WINCHESTER — Kenny Wallace was not a good NASCAR analyst for FOX Sports because of his good looks and smooth delivery.
No, Wallace earned his points with fans for bluntly calling things the way he saw it.
And when Wallace, who served as fire marshal at this year’s Shenandoah Apple Blossom Festival, now looks at the sport he loves, he sees a future not quite as bright as when he raced against Dale Earnhardt and his brother Rusty on Sunday afternoon.
“First of all, [we need] all hands on deck because our sport has been in trouble for some time,” Wallace said ahead of Friday’s parade. “I don’t want the NASCAR job right now because we’re in a major societal shift. The whole world is changing and not just the sport.”
Wallace says there are certainly more questions than answers for a sport whose attendance has fallen and television ratings have plummeted in recent years.
“What are they going to do?” Wallace said of NASCAR. “Will they be able to weather the storm? Is someone going to buy them out and get some new ideas? Is the sport becoming unrecognizable?”
These are all good questions for a sport celebrating its 75th anniversary this season. The answer to all these questions may be the bottom line.
And Wallace, who won nine times on what is now the Xfinity Series, doesn’t gloss over the challenges.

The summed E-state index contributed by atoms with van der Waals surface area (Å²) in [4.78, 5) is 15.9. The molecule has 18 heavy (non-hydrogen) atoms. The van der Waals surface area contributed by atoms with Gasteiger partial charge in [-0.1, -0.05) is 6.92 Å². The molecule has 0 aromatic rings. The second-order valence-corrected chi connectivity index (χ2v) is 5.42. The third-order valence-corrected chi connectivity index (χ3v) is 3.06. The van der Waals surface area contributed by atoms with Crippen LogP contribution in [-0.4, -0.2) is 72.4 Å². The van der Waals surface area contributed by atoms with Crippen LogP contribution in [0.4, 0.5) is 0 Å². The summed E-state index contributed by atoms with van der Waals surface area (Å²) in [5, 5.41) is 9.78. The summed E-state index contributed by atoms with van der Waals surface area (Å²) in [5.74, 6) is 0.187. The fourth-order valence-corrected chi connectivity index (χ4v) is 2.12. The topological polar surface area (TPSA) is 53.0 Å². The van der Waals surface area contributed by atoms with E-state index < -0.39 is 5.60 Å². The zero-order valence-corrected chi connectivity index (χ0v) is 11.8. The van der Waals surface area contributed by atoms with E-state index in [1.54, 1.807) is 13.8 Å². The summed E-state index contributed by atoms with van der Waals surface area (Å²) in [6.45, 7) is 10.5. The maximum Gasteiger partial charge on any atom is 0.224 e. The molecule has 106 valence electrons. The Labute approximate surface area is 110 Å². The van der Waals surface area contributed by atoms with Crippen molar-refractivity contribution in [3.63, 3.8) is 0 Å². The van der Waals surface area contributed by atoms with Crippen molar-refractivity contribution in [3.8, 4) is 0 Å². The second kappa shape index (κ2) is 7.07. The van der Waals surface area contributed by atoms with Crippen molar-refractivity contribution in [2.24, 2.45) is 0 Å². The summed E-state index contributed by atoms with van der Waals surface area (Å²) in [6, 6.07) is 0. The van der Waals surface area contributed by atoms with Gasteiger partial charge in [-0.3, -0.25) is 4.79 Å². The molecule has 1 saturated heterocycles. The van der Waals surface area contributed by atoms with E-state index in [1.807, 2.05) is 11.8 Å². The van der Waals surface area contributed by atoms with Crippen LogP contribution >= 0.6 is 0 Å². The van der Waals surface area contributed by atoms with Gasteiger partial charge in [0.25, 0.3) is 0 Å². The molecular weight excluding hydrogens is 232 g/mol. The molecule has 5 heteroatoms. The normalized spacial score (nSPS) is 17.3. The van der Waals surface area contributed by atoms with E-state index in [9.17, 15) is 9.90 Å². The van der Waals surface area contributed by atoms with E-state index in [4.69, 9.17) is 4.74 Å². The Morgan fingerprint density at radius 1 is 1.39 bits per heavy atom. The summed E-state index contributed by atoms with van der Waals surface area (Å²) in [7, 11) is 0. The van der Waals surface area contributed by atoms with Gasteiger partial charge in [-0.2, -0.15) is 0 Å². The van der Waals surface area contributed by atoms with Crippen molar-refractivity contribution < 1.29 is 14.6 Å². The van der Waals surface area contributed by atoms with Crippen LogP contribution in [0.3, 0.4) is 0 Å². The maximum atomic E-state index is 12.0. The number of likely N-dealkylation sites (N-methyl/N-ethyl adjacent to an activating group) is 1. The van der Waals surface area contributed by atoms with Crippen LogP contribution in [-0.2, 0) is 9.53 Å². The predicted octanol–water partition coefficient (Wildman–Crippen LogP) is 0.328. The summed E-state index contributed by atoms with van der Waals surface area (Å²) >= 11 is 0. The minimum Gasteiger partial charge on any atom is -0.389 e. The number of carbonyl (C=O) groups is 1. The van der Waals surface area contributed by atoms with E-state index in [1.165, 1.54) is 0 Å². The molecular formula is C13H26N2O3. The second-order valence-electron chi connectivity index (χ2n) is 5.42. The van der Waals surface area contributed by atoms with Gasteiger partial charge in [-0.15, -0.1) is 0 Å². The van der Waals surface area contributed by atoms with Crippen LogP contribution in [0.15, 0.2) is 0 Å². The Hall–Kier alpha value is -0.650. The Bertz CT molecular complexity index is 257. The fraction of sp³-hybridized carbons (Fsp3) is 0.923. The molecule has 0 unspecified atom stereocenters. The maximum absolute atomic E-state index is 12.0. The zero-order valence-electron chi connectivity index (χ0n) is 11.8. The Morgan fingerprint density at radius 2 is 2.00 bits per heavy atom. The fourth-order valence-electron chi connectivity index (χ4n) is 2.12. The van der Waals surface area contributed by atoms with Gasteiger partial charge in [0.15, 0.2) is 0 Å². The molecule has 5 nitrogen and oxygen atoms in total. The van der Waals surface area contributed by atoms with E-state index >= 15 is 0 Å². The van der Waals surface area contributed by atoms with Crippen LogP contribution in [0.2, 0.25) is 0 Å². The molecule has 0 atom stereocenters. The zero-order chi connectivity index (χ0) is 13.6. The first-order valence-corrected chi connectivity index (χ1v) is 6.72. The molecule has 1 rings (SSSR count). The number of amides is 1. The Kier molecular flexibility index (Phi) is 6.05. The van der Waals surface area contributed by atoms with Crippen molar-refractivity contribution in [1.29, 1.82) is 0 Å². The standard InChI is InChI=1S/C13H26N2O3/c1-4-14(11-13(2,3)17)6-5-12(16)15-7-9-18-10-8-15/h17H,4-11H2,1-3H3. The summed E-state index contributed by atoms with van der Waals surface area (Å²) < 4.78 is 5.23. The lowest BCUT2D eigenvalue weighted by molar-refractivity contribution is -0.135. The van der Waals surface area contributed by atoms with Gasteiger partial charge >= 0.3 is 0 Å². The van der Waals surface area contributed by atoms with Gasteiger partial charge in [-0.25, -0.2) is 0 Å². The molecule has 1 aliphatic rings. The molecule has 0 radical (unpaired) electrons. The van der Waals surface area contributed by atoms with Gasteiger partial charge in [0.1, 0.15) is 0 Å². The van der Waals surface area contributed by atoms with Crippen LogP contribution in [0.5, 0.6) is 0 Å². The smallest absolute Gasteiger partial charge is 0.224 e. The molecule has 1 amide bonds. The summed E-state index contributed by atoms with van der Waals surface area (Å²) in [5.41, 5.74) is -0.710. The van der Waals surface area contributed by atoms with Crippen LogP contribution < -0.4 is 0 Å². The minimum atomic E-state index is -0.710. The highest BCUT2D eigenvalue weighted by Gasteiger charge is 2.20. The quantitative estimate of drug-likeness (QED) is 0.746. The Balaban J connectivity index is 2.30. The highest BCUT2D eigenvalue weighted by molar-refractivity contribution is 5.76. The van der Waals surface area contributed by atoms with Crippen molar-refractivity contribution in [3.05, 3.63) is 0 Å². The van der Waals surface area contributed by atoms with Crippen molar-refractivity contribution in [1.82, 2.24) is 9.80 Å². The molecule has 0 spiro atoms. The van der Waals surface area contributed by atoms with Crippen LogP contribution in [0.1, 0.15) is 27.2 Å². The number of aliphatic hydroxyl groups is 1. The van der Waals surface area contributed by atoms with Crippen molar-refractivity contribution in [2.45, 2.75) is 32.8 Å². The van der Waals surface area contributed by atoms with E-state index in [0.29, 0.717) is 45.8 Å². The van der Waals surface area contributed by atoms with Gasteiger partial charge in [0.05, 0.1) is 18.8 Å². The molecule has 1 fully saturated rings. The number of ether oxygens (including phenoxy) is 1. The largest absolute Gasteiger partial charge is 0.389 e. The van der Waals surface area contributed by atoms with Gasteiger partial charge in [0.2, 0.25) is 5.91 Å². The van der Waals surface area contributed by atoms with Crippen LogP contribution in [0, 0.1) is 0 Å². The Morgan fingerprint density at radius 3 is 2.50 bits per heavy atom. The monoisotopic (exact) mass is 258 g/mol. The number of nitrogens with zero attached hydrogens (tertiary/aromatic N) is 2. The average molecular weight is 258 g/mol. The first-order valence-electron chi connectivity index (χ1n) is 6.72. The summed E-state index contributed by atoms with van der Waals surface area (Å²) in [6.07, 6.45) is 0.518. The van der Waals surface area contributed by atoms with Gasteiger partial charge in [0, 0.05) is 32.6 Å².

“I think we’re at a pivotal point in NASCAR history right now — whether our sport is going to survive or not,” he said. “How much money are they currently getting with the TV negotiations? Are FOX and NBC going to step up and give them the same money?
“NASCAR needs everyone to make money. I think a lot of NASCAR’s survival will depend on how much money they get. I think it will be a lot less because there are a lot less viewers than last time.”
And attracting viewers is a big deal. Denny Hamlin, one of the sport’s top drivers, pointed out this week that all the big names have left the sport. Jeff Gordon, Dale Earnhardt Jr. and Tony Stewart are among the greats who have retired in recent years, leaving a vacuum at the top.
Wallace points to a perfect example.
“After Kyle Larson won the NASCAR championship a few years ago, they asked him, ‘What was the biggest surprise? Was it everything you thought it would be?’ He said, “No, I can still walk down the street and no one knows who I am.” That was a big blow to everyone.”
Wallace believes there is another factor in the lack of a superstar, and that, again, can be traced back to money. Wallace said the expense of putting together a race team led to the demise of the iconic cars fans loved.
“The Blue Deuce is gone. The Man in Black, these cars and these paint jobs were so famous,” he said. “They were as big as the drivers. They helped make superstars.
“So all those legendary paint jobs are gone and the reason they’re gone is because the sport is so expensive that one sponsor can’t afford the sport. So what we end up getting is a different paint job every week. Even Anheuser-Busch can only sponsor a handful of races on Kevin Harvick’s car.”
It’s hard to watch for a man who raced in over 900 races in NASCAR’s top three series.
“Listen, I love NASCAR,” he said. “It made me who I am and made me a lot of money. … I told them I will do anything to help. But I worry about them like everyone else.”